There are more elaborate methods of amplitude control which are faster in operation, such as the one I used here 3-phase sine-wave generator
After publication, a correspondent suggested a modification to it which used a single potentiometer instead of a dual.
ok will have a nosey at that

cheers
Dave
 

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I've tried this circuit, it worked with an ra53 thermistor which I think was designed for the pupose, but getting a distortion free sine was tricky with a bulb, the best results I got were with a 1.5v bulb.
I suspect the bulb is giving you trouble as well.
 
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Re: Wien Bridge Osc no go

hey Doc :)

oh interesting, I used to have some glass encapsulated thermistors around maybe have some other small disc ones too
dang my glass ones must still be back in New Zealand, will have to try the disc ones.... dunno if they are NTC or PTC. Will see if I can find the glass ones in storage at mom and dad's when I visit next week :)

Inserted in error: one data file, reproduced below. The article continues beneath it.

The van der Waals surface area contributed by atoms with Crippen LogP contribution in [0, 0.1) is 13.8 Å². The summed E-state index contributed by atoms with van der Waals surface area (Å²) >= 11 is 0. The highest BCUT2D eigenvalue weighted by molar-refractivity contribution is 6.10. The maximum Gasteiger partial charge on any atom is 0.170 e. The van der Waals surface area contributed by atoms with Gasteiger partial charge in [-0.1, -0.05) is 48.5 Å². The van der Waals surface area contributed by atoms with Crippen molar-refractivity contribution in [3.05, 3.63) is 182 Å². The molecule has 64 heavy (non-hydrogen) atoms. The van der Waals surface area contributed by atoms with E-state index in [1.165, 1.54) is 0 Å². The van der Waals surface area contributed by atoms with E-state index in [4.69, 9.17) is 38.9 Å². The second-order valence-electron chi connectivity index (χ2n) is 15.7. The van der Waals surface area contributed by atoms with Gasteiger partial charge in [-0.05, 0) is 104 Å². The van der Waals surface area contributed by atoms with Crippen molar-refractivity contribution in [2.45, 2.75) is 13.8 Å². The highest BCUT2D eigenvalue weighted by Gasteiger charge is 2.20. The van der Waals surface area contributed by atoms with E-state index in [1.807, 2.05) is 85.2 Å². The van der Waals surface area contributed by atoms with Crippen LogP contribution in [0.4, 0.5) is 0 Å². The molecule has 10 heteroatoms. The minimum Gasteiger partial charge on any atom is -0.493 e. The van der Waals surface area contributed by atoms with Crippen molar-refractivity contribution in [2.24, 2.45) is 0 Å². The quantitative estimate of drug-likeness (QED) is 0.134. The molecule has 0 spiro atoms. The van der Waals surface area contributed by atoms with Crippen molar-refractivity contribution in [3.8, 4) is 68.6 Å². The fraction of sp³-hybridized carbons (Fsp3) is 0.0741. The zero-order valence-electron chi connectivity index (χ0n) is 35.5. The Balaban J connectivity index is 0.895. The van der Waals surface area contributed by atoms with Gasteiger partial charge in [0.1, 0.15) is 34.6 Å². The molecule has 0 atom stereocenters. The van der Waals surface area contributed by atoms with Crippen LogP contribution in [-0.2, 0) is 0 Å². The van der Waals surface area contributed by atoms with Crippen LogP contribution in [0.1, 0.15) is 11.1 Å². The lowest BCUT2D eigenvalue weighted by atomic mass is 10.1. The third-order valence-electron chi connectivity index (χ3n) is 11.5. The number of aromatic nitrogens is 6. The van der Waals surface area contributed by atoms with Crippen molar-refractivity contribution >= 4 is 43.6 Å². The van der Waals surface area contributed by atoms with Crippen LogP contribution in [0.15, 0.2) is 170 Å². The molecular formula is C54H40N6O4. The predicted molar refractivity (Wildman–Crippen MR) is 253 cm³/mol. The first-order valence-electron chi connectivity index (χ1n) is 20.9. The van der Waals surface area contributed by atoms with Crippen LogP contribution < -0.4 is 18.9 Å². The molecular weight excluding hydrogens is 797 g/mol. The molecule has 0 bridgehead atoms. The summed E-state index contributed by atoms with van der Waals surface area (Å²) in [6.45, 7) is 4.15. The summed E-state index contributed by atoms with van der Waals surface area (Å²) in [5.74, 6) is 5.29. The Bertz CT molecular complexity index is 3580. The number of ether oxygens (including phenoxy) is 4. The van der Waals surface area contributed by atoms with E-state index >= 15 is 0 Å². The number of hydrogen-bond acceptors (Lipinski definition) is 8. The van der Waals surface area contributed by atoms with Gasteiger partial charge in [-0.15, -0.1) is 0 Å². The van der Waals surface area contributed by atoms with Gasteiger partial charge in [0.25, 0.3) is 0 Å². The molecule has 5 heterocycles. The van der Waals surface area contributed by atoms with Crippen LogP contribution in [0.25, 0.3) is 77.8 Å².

I presume the RA53 ones you were referring to were like in this datasheet..... ?
http://www.thermometrics.com/assets/images/ra.pdf

cheers
Dave
 

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I don't understand the discussion about frequency formulas. It should be clear, that the wien bridge frequency formula only applies to sine waveforms, in other word it has two prerequisites:
- almost linear amplifier operation
- steady state operation with correct feedback factor

Unfortunately, I can't see from the output waveform only, why your circuit isn't working correctly.
If the about +/- 5V square wave is showing the OP output, it's preferably a case of output overload.

Regarding lamp selection, please notice these words from the original publication:
The bulb used here is a 6V 60mA type Maplin code BT99H. A 12 Volt bulb rated 60mA or 40mA will also work.
Are you sure, that the author ever tried? You also have to expect different behavior of lamps with same nominal specification.

You can check the principle circuit operation by placing a variable resistive divider instead. With a feedback factor slightly below -1/3, you should get it working, although clipping at the supply rails is the only amplitude control mechanism in this case.

As a rule of thumb, the cold resistance of a tungsten filament ist about 1/10 of the value in nominal operation. If the OP and feedback resistor doesn't source sufficient current to heat up the filament, amplitude control operation will never start.